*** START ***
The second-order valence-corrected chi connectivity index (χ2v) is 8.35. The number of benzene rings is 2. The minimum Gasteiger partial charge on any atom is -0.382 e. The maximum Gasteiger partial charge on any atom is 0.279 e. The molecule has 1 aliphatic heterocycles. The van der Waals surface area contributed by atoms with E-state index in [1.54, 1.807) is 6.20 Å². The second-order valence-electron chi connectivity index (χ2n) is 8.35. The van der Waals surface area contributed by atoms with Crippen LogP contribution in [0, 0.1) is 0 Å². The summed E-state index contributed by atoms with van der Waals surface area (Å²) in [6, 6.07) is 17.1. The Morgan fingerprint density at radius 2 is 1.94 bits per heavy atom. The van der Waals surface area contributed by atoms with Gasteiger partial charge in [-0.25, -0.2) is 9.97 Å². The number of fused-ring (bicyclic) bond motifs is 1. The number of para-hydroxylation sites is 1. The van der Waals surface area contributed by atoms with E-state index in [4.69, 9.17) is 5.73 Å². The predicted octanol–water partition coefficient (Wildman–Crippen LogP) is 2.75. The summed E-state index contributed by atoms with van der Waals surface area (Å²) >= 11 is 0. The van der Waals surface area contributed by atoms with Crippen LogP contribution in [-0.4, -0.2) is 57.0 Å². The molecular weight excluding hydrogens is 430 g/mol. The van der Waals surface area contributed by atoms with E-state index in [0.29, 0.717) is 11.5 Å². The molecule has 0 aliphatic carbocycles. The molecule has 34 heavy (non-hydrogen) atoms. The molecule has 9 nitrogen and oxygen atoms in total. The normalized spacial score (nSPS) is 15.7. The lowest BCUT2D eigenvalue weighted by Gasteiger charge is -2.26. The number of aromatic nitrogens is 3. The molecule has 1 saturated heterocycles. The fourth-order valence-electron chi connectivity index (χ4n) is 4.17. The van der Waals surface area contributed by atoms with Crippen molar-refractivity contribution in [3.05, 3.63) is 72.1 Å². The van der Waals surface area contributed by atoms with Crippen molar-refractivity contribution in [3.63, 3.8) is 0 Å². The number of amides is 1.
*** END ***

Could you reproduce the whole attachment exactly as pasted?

The second-order valence-corrected chi connectivity index (χ2v) is 8.35. The number of benzene rings is 2. The minimum Gasteiger partial charge on any atom is -0.382 e. The maximum Gasteiger partial charge on any atom is 0.279 e. The molecule has 1 aliphatic heterocycles. The van der Waals surface area contributed by atoms with E-state index in [1.54, 1.807) is 6.20 Å². The second-order valence-electron chi connectivity index (χ2n) is 8.35. The van der Waals surface area contributed by atoms with Crippen LogP contribution in [0, 0.1) is 0 Å². The summed E-state index contributed by atoms with van der Waals surface area (Å²) in [6, 6.07) is 17.1. The Morgan fingerprint density at radius 2 is 1.94 bits per heavy atom. The van der Waals surface area contributed by atoms with Gasteiger partial charge in [-0.25, -0.2) is 9.97 Å². The number of fused-ring (bicyclic) bond motifs is 1. The number of para-hydroxylation sites is 1. The van der Waals surface area contributed by atoms with E-state index in [4.69, 9.17) is 5.73 Å². The predicted octanol–water partition coefficient (Wildman–Crippen LogP) is 2.75. The summed E-state index contributed by atoms with van der Waals surface area (Å²) >= 11 is 0. The van der Waals surface area contributed by atoms with Crippen LogP contribution in [-0.4, -0.2) is 57.0 Å². The molecular weight excluding hydrogens is 430 g/mol. The van der Waals surface area contributed by atoms with E-state index in [0.29, 0.717) is 11.5 Å². The molecule has 0 aliphatic carbocycles. The molecule has 34 heavy (non-hydrogen) atoms. The molecule has 9 nitrogen and oxygen atoms in total. The normalized spacial score (nSPS) is 15.7. The lowest BCUT2D eigenvalue weighted by Gasteiger charge is -2.26. The number of aromatic nitrogens is 3. The molecule has 1 saturated heterocycles. The fourth-order valence-electron chi connectivity index (χ4n) is 4.17. The van der Waals surface area contributed by atoms with Crippen molar-refractivity contribution in [3.05, 3.63) is 72.1 Å². The van der Waals surface area contributed by atoms with Crippen molar-refractivity contribution in [3.63, 3.8) is 0 Å². The number of amides is 1.